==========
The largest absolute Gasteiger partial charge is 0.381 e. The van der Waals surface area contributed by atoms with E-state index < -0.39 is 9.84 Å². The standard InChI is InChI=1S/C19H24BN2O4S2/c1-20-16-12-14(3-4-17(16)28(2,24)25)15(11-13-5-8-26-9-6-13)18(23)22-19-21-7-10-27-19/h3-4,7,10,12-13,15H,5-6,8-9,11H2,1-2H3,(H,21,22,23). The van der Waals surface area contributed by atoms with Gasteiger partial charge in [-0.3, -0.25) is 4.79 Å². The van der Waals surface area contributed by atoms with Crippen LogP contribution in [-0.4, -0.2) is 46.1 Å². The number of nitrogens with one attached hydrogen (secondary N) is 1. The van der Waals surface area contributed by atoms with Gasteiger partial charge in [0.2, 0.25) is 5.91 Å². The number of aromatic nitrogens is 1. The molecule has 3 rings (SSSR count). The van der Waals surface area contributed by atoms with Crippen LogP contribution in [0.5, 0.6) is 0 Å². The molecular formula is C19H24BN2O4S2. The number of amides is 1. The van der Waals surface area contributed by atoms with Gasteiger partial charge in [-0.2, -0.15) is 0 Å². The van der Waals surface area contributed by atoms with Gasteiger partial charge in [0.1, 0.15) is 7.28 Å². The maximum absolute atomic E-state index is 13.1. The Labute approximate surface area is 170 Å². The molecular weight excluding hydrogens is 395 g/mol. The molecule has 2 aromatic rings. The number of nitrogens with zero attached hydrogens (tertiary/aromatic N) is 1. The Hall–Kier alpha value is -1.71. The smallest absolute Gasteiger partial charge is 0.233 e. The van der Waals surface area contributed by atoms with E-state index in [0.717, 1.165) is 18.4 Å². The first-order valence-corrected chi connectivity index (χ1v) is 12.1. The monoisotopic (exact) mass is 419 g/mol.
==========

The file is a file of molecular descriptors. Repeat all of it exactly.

The largest absolute Gasteiger partial charge is 0.381 e. The van der Waals surface area contributed by atoms with E-state index < -0.39 is 9.84 Å². The standard InChI is InChI=1S/C19H24BN2O4S2/c1-20-16-12-14(3-4-17(16)28(2,24)25)15(11-13-5-8-26-9-6-13)18(23)22-19-21-7-10-27-19/h3-4,7,10,12-13,15H,5-6,8-9,11H2,1-2H3,(H,21,22,23). The van der Waals surface area contributed by atoms with Gasteiger partial charge in [-0.3, -0.25) is 4.79 Å². The van der Waals surface area contributed by atoms with Crippen LogP contribution in [-0.4, -0.2) is 46.1 Å². The number of nitrogens with one attached hydrogen (secondary N) is 1. The van der Waals surface area contributed by atoms with Gasteiger partial charge in [0.2, 0.25) is 5.91 Å². The number of aromatic nitrogens is 1. The molecule has 3 rings (SSSR count). The van der Waals surface area contributed by atoms with Crippen LogP contribution in [0.5, 0.6) is 0 Å². The molecular formula is C19H24BN2O4S2. The number of amides is 1. The van der Waals surface area contributed by atoms with Gasteiger partial charge in [-0.2, -0.15) is 0 Å². The van der Waals surface area contributed by atoms with Gasteiger partial charge in [0.1, 0.15) is 7.28 Å². The maximum absolute atomic E-state index is 13.1. The Labute approximate surface area is 170 Å². The molecular weight excluding hydrogens is 395 g/mol. The molecule has 2 aromatic rings. The number of nitrogens with zero attached hydrogens (tertiary/aromatic N) is 1. The Hall–Kier alpha value is -1.71. The smallest absolute Gasteiger partial charge is 0.233 e. The van der Waals surface area contributed by atoms with E-state index in [0.717, 1.165) is 18.4 Å². The first-order valence-corrected chi connectivity index (χ1v) is 12.1. The monoisotopic (exact) mass is 419 g/mol.